"I think what I found very surprising in Mark's research was that women were very central to this operation. That's what I found exciting," Bigelow stressed. "It's extraordinary that women were pivotal but it was also that those were the facts. That was the hand we were dealt. That was the lens we chose to tell this story. I thought that the honesty of the piece was the most important element. That's what drove me and motivated me. It's also a testament to the power of Jessica that she found the finely nuanced emotions in a character that has to be so precise. It's a testament to her but also to Jason Clarke and to Kyle Chandler. These are characters who have to work with a tremendous amount of precision, as beautifully written in the screenplay, and the emotion they're able to generate within that precision, is amazing.
The production was shot in the thick of things to get a chaotic kind of feeling, but with subterfuge to avoid spectactors.
"We needed that sense of [a] teeming environment where you're looking for a sharp needle in a very large haystack. This kind of human deluge," Bigelow explained. "These marketplaces in India were exquisite. What happens when you pull a camera out is you get 2000 faces looking at the camera and that would have broken the illusion. So what we had to do was set up these diversionary film sets, where we would have an actor who wasn't in a key scene, and they would be doing something like walking through the marketplace 200 feet away, while the shot I needed was 200 feet in the opposite direction. You don't get all day, it only buys you another 30 minutes. But that kind of life and vitality of those environments, you can't recreate. If we could have gone to Pakistan we would have. We were about 2 hours off the border. Between pre-partition and post-partition Pakistan, the architecture is identical."
"As a filmmaker it was very interesting to stay inside the longitudinal and latitudinal guidelines of history," she said. "And the beauty of this piece for me is working within a sense of naturalism and realism and specificity. There was nothing that was done that didn't come from the research. As a filmmaker, that's thrilling."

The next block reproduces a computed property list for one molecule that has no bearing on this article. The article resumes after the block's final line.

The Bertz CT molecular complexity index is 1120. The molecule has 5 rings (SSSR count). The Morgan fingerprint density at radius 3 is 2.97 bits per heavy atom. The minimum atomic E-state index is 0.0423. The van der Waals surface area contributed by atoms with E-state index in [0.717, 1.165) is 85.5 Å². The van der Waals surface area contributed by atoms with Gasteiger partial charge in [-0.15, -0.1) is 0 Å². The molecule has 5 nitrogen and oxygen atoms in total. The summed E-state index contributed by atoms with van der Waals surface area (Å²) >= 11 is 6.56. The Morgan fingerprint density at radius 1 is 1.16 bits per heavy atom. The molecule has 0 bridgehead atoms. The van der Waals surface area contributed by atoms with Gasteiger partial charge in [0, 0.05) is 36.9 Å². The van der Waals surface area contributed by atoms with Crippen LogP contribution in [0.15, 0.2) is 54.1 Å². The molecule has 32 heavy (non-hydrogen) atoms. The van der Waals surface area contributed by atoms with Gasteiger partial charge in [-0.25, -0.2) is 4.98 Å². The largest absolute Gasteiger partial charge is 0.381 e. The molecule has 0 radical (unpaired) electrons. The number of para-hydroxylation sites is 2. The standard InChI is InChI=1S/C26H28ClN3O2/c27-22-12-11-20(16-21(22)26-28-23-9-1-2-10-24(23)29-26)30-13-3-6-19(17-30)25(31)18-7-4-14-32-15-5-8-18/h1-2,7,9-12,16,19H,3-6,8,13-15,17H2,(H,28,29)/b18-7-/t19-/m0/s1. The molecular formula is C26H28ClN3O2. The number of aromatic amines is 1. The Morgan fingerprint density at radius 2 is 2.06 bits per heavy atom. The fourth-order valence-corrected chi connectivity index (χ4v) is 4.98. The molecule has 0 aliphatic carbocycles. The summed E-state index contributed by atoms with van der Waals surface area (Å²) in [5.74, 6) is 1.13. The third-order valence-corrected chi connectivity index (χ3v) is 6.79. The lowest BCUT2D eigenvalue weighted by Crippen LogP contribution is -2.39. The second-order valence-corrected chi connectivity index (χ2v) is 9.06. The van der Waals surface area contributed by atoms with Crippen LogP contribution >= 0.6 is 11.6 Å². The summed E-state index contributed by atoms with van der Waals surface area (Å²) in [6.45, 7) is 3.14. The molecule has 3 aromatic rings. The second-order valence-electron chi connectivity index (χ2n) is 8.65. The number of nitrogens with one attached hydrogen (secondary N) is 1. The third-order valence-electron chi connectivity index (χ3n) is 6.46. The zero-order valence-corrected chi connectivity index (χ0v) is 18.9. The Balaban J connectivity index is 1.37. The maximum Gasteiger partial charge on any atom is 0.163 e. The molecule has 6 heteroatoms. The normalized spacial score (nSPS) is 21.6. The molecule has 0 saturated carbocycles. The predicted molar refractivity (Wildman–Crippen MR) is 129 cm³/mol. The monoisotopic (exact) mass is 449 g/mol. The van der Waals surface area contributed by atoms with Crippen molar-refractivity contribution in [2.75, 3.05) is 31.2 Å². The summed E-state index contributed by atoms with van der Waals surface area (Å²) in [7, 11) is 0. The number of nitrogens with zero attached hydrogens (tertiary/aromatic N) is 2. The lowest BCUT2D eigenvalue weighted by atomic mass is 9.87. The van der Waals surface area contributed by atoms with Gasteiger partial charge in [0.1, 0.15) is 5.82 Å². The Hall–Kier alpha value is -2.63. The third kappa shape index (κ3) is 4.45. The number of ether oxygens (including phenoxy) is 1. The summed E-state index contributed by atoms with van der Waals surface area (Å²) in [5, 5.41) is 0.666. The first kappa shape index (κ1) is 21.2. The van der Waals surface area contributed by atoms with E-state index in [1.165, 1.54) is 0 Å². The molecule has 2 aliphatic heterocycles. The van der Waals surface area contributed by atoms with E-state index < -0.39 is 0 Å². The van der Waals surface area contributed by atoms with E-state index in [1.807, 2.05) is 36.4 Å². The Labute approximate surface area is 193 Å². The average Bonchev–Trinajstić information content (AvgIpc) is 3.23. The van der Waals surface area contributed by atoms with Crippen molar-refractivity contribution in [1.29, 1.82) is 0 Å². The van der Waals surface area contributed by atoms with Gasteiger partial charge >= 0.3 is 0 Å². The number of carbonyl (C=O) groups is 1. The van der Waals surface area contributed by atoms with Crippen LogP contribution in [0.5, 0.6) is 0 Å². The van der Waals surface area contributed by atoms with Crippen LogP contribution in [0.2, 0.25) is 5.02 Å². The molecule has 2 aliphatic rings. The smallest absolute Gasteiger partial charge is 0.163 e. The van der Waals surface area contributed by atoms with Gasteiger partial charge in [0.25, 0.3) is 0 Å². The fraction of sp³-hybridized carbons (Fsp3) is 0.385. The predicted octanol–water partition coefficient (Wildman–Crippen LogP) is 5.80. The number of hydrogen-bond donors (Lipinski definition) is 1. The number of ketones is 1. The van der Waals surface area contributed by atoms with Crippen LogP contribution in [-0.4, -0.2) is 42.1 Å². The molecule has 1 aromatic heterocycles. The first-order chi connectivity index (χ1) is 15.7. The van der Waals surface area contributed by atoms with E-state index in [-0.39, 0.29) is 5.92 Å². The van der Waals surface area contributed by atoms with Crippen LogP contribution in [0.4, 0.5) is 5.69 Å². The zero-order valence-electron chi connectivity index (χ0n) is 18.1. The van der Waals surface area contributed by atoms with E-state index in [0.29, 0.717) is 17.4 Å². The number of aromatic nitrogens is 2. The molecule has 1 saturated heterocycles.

Personally this writer doesn't really care so much if the film is 100% accurate or not. At the end of the day, it's a movie. And even a documentary is still the distillation of facts told to a filmmaker who's going to present them in the way he or see sees fit. Marketing it as 100% fact is one thing, but a) I'm not sure that's the case exactly and b), it's marketing. The fact of the matter is that "Zero Dark Thirty" is a terrifically tense procedural and a thriller about the capture and killing of Osama Bin Laden. Whether everything happened the way it's presented isn't something I personally hang on to so much, because there's a massive gulf between the facts of movies vs. the facts of reality (which themselves are still burdened by perception, POV experience, etc. -- you and I may have been at the same event, but is our perception and experience the same?). I personally don't even mind if the filmmakers are convinced they have the story 100% right and don't. At the end of the day, it's still taking thousands and thousands of ideas and putting them into the framework of a 2.5 hour movie and it's executed extremely well. Your take on it? "Zero Dark Thirty" is in theaters now and doing extremely well in limited release. It opens wide on January 11, 2013.